TO MY DAUGHTER tleman of Bassano,) a good swimmer, wished to swim with my friend, Mr. Alexander Scott, and myself; as he Hall to this teeming stage of life ; seemed particularly anxious on the sub- Hail, lovely miniature of life! ject, we indulged him. We all three Lamb of the world's extended fold ! started from the Island of the Lido, and Fountain of hopes, and doubts, and fears ! swam to Venice..At the entrance of the Sweet promise of extatic years! grand cana Scott and I were a good And turn idolater to thee !

How could I fainly bend the knee way a-head, and we saw no more of our foreign friend ; which, however, was of 'Tis nature's worship---felt.--confessid, no consequence, as there was a gondola The sturdy savage, 'midst his clan,

Far as the life which warms the breast; to hold his clothes, and pick him up. The rudest portraiture of mal,


In trackless woods and boundless plains, Where everlasting wildness reigns, Owns the still throb.--the secret start... The hidden impulse of the heart. Dear babe! ere yet upon thy years The soil of human vice appears, Ere passion hath disturb'd thy cheek, And prompted what thou dar'st not speak; Ere that pale lip is blanch'd with care, Or from those eyes shoot tierce despair, Would I could wake thy untun'd ear, And gust it with a father's prayer. But little reck'st thou, oh, my child I Of travail on life's thorny wild ! of all the dangers, all the woes, Eaci tottering footstep which enclose ; Ah! little reck'st thou of the scene So darkly wrought, that spreads between The little all we here can find, And the dark mystic sphere behind! Little reck'st thou, my earliest born, Of clouds which gather round thy morn, Of acts to lure thy soul astray, Of snares that intersect thy way, Of secret foes, of friend untrue, Or fiends who stab the hearts they w00--. Little thou reck'st of this sad store.-. Would thou might'st never reck them inore ! But thou wilt burst this transient sleep, And thou wilt wake, my babe, to weep i The tenant of a frail abode, Thy tears must flow, as mine have flow'd ; Beguild by follies every day, Sorrow must wash the faults away, And thou must wake perchance to prove The pang of unrequited love. Unconscious babe, tho' on that brow No half-fledg'd misery nestles now, Scarce round thy placid lips a smile Maternal fondness shall beguile, Ere the moist footsteps of a tear Shall plant their dewy traces there, And prematurely pave the way For sorrows of a riper day. Oh I could a father's pray'r repel The eye's sad grief, the bosom's swell; Or could a father hope to bear A darling child's allotted care, Then thou, my babe, should'st slumber still, Exempted from all human ill; A parent's love thy peace should free, And ask its wounds again for thee. Sleep on, my child ; the slumber brief Too soon shall melt away to grief ; Too soon the dawn of woe sball break, And briny rills bedew that cheek ; Too soon shall sadness quench those eyes, That breast be agonized with sighs, And anguish o'er the beams of noon Lead clouds of care ---ah, much too soon! Soon wilt thou reck of cares unknown Of wants and sorrows all their own, Of many a pang, and many a woe, That thy dear sex alone can know... Of many an ill untold, unsung, That will not...may not find a tongue, But kept conceal'd without control, Bpread the fell cancers of the soul. Yet be thy lot, my babe more blest! Mayjoy still animate thy breast! Stilí, 'midst thy least propitious days, Shedding its rich, inspiring rays, A father's heart shall daily bear Thy name upon its secret pray'r, And as le secks his last repose, Thine image ease life's parting throes.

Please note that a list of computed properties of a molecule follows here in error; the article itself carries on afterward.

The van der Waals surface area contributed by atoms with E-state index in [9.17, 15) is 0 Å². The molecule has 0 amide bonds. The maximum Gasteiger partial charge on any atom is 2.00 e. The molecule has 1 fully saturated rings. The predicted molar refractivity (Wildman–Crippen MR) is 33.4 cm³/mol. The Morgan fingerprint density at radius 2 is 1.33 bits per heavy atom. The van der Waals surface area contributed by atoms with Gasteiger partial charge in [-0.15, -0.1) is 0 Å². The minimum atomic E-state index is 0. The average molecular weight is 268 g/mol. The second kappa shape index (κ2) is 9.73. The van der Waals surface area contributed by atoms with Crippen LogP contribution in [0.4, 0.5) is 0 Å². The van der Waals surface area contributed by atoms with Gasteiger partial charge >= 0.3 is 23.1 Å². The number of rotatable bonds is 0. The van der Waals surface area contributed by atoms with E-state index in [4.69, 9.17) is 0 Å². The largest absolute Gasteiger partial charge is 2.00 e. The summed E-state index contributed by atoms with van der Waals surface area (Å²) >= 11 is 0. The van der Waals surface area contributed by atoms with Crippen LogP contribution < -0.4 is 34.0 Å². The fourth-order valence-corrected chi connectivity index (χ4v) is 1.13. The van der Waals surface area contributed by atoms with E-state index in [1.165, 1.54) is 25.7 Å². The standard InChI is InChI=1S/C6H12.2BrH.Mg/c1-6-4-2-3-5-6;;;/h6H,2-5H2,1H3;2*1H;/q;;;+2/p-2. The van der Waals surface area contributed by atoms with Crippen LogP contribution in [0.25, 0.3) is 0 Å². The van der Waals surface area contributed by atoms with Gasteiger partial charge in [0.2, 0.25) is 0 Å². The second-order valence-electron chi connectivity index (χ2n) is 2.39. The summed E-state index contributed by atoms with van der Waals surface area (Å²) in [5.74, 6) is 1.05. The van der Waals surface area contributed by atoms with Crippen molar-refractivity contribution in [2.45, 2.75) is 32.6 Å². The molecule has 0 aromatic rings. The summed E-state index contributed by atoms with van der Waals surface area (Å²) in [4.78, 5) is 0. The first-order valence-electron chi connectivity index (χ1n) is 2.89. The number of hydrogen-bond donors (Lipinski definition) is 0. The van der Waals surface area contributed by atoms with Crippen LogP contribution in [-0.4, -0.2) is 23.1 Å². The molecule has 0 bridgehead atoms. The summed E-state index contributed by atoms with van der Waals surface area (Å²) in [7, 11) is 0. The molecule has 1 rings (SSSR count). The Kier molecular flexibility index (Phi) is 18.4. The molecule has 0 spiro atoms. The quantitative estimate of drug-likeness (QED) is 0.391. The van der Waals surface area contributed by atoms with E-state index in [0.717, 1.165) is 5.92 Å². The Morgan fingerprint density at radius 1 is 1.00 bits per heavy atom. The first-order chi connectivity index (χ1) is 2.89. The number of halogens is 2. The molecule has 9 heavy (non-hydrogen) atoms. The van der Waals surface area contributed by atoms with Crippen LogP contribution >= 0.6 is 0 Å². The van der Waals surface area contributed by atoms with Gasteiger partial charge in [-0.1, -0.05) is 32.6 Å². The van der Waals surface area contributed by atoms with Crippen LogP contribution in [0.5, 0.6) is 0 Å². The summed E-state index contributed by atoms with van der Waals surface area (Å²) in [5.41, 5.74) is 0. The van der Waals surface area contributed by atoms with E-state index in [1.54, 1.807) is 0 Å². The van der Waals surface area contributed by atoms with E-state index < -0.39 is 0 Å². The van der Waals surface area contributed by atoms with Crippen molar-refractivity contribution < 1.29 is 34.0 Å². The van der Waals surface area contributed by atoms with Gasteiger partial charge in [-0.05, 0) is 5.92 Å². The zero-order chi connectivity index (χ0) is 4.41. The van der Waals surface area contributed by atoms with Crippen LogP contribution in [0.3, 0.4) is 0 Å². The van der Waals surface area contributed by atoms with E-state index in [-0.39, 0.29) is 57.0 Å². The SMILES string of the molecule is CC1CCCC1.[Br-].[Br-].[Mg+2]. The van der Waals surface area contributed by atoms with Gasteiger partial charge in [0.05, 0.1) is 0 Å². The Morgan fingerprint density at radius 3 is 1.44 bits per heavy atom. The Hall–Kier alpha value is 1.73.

Then, bail, sweet miniature of life!
Hail to this teeming stage of strife i
Pilgrim of many cares untold !
Lanıb of the world's extended fold !
Fountain of hopes, and doubts, and fears!
Sweet promise of extatic years!
How could I fainly bend the knee,
And turn idolater to thee !

How much it is to be regretted that & father, who displayed so much parental affection, should by any circumstances be separated from the child of his heart!

Nothing now remains for us but to add a few more tributes to the memory of this distinguished individual, to whose genius, foreigners, as well as Englishmen, pay a willing homage. The Nuremberg Gazette of May 26, has the following article from Greece:

“ There is no doubt, that if the life of Lord Byron had been prolonged, he would have done incalculable service to the Greeks, by his enthusiastic zeal and his extensive connections. Not only his own countrymen in unexpectedly large numbers, but other foreigners from all parts of Europe, were called together under the Ægis of his much-respected name.

The differ. ences which were likely to arise between the Porte and Great Britain, from the connection of a man of so much importance with the Greeks, allowed us to hope for events, in the course of which, Greece might, perhaps, all at once, have acquired a tranquil existence, have completely or. ganized its internal constitution, and her fields, drenched with the blood of her children, would have rewarded the peaceful labours of the husbandman. The loss of this magnanimous Nobleman is most deeply felt. At Missolonghi, the inhabitants of which had the best oppor. tunity of seeing and admiring the extent of his activity, every body is plunged in the most profound affliction. "If we had lost a great battle, the grief at such a misfortune would not have been so general :

: our countıy has still sons enough to repel the invading enemy; a defeat would only animate them to new victories; but this loss is irreparable, and the animating spirit of a man like Lord Byron, whom fortune, and, perhaps, his own previous mode of life, had placed in a state of mind, in which life had no charms for him, unless enhanced by something extraordinary—such a spirit dwells in very few men, and in them, perhaps, not to their own good.”

A more ardent tribute to the memory of Byron has been paid by M. Charles Dupin, member of the French Institute.

6. The cause of a people," he says, “ whose ancestors have acquired imınortal ronown-of a people who, inspired by this